Monday, 4 April 2016

Rock On 1940s Style

In terms of its storyline, ‘Interrupted Journey’ (1949) is possibly the worst film I have ever seen. I can’t bring myself to describe it to you, it’s so laborious. It starts off right enough, but towards the end, it really does go to pot.  The film stars Valerie Hobson and Richard Todd.  Valerie is stunningly beautiful throughout, but I’m afraid that this doesn’t rescue the utter shambles.

The one bright moment is an appearance by Dora Bryan. She never puts in a bad performance and I always like to see her. She plays a waitress in the Paddington Station buffet, where she flogs Richard and his mistress a coffee and a rock cake each. This was the end of Dora’s delightfully distracted cameo, and so there was no more to do than to fall into a rock cake reverie. I began to wonder why the rock cake is so ubiquitous in 1940s culture. Were there a plate of them on offer in Joyce Carey’s ‘Brief Encounter’ buffet? I feel sure there must have been.  They certainly appear in my favourite book ‘One Fine Day’ by Mollie Panter-Downes (1947).  Here they are referred to as “rock keeks” by the snooty bakery assistant – and this is how I always pronounce them to myself after reading that (using Joyce Carey’s 1940s voice).

I followed up my viewing of ‘Interrupted Journey’ with a baking session – having found a rock keek recipe in my old 1950s Good Housekeeping cookbook. The recipe was simple:
7 oz Self Raising Flour
3 oz Butter or Marg
3oz Sugar
3oz Dried Mixed Fruit
Small egg
Drop of milk
Sprinkle of nutmeg/mixed spice
Just mix it all up, stick a few splats on a flat baking tray and shove them in a hot oven for 15 minutes.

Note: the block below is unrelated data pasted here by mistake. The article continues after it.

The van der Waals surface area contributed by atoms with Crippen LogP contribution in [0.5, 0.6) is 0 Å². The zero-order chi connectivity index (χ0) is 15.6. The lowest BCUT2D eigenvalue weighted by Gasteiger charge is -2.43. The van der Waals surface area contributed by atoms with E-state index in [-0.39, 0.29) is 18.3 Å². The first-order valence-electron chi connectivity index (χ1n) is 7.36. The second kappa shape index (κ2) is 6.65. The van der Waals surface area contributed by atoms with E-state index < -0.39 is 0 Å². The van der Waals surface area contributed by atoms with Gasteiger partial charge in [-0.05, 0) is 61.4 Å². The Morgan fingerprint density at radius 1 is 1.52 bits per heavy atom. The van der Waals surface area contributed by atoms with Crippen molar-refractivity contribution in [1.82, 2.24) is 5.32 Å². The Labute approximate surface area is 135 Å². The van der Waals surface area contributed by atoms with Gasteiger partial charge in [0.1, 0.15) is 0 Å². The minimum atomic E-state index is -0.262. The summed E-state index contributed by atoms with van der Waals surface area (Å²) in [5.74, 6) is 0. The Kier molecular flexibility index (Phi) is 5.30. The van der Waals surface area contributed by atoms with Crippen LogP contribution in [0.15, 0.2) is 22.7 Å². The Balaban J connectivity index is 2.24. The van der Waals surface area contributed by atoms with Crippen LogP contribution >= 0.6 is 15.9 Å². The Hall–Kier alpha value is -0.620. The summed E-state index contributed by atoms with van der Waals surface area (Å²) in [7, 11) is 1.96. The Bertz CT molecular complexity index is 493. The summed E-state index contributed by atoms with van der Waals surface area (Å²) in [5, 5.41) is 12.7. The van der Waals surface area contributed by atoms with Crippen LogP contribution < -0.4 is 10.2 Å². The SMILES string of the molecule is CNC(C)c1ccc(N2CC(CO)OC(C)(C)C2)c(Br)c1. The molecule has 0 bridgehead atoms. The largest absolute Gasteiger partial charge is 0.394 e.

Bit too much milk, should be a bit rockier shaped, but you get the idea
The verdict was a good one.  My notoriously picky children, who drive me to distraction with their weird food attitudes (I’ve got one that doesn’t like custard and ice cream, for pity’s sake), shovelled them down like there was no tomorrow. I was able to take one to work for my morning snack for a few days after they were baked. They were so easy to make and they were plain but filling. So I suppose that the answer to the question of why the rock cake was a rationing era stalwart is as follows:
·        Quick and easy to do, no matter how long you’ve been awake fire-watching and queueing for dried eggs you won’t go wrong.
·        Low on ingredients – nothing fancy.  These things are mostly flour and you can probably get away with dried egg and water in them with enough flavouring
·        They can be shoved in the oven with something else and then last for quite a few days afterwards (I made another batch that was still fine 3 days later)

I will be baking more rock keeks. They are very suitable for our new modern day frugality.

Now that we've done baking I'd just like to carry on with the domestic goddess in a headscarf and curlers attitude.  I've done a new book all about sewing with those iconic Sylko bobbins. You can buy it now on Amazon.  Some very nice things have been said about it:

Click here to go to my Amazon page


  1. Is it terrible that this makes me want to bake rock 'keeks' and see how awful ‘Interrupted Journey’ is? ;)


  2. Not at all! Interrupted Journey is still probably better than a lot of modern films. And I've done several batches of rock keeks since writing this. They keep me going at work.

  3. I've made these rock cakes several times since I came across this (fantastic) blog and here is the latest batch: Thanks!